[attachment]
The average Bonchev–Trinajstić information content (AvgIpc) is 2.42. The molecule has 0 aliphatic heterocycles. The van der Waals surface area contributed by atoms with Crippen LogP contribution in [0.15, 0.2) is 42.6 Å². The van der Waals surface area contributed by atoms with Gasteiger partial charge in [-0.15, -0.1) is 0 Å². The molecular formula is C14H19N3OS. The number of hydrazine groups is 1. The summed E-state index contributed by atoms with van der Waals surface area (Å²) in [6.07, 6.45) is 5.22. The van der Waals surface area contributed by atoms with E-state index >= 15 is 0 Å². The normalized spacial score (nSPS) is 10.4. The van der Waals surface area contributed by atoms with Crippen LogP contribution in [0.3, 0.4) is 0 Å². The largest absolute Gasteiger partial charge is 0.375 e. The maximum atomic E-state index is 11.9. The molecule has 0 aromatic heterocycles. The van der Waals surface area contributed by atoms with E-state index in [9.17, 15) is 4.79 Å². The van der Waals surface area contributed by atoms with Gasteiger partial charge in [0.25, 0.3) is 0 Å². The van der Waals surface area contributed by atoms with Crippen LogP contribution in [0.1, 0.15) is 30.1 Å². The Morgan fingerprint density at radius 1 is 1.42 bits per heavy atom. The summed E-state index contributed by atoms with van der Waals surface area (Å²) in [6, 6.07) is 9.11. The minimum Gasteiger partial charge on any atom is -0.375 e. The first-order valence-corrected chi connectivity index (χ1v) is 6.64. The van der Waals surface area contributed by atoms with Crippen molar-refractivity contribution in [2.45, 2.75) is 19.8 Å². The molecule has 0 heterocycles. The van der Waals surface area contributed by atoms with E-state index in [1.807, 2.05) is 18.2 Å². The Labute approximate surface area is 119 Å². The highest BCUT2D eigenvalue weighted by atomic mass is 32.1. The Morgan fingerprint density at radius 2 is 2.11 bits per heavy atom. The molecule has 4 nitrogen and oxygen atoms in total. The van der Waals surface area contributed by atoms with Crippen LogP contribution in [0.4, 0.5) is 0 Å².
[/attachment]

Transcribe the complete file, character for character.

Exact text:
The average Bonchev–Trinajstić information content (AvgIpc) is 2.42. The molecule has 0 aliphatic heterocycles. The van der Waals surface area contributed by atoms with Crippen LogP contribution in [0.15, 0.2) is 42.6 Å². The van der Waals surface area contributed by atoms with Gasteiger partial charge in [-0.15, -0.1) is 0 Å². The molecular formula is C14H19N3OS. The number of hydrazine groups is 1. The summed E-state index contributed by atoms with van der Waals surface area (Å²) in [6.07, 6.45) is 5.22. The van der Waals surface area contributed by atoms with E-state index >= 15 is 0 Å². The normalized spacial score (nSPS) is 10.4. The van der Waals surface area contributed by atoms with Crippen LogP contribution in [0.3, 0.4) is 0 Å². The largest absolute Gasteiger partial charge is 0.375 e. The maximum atomic E-state index is 11.9. The molecule has 0 aromatic heterocycles. The van der Waals surface area contributed by atoms with E-state index in [9.17, 15) is 4.79 Å². The van der Waals surface area contributed by atoms with Gasteiger partial charge in [0.25, 0.3) is 0 Å². The van der Waals surface area contributed by atoms with Crippen LogP contribution in [0.1, 0.15) is 30.1 Å². The Morgan fingerprint density at radius 1 is 1.42 bits per heavy atom. The summed E-state index contributed by atoms with van der Waals surface area (Å²) in [6, 6.07) is 9.11. The minimum Gasteiger partial charge on any atom is -0.375 e. The first-order valence-corrected chi connectivity index (χ1v) is 6.64. The van der Waals surface area contributed by atoms with Crippen molar-refractivity contribution in [2.45, 2.75) is 19.8 Å². The molecule has 0 heterocycles. The van der Waals surface area contributed by atoms with E-state index in [1.807, 2.05) is 18.2 Å². The Labute approximate surface area is 119 Å². The highest BCUT2D eigenvalue weighted by atomic mass is 32.1. The Morgan fingerprint density at radius 2 is 2.11 bits per heavy atom. The molecule has 4 nitrogen and oxygen atoms in total. The van der Waals surface area contributed by atoms with Crippen LogP contribution in [0.4, 0.5) is 0 Å².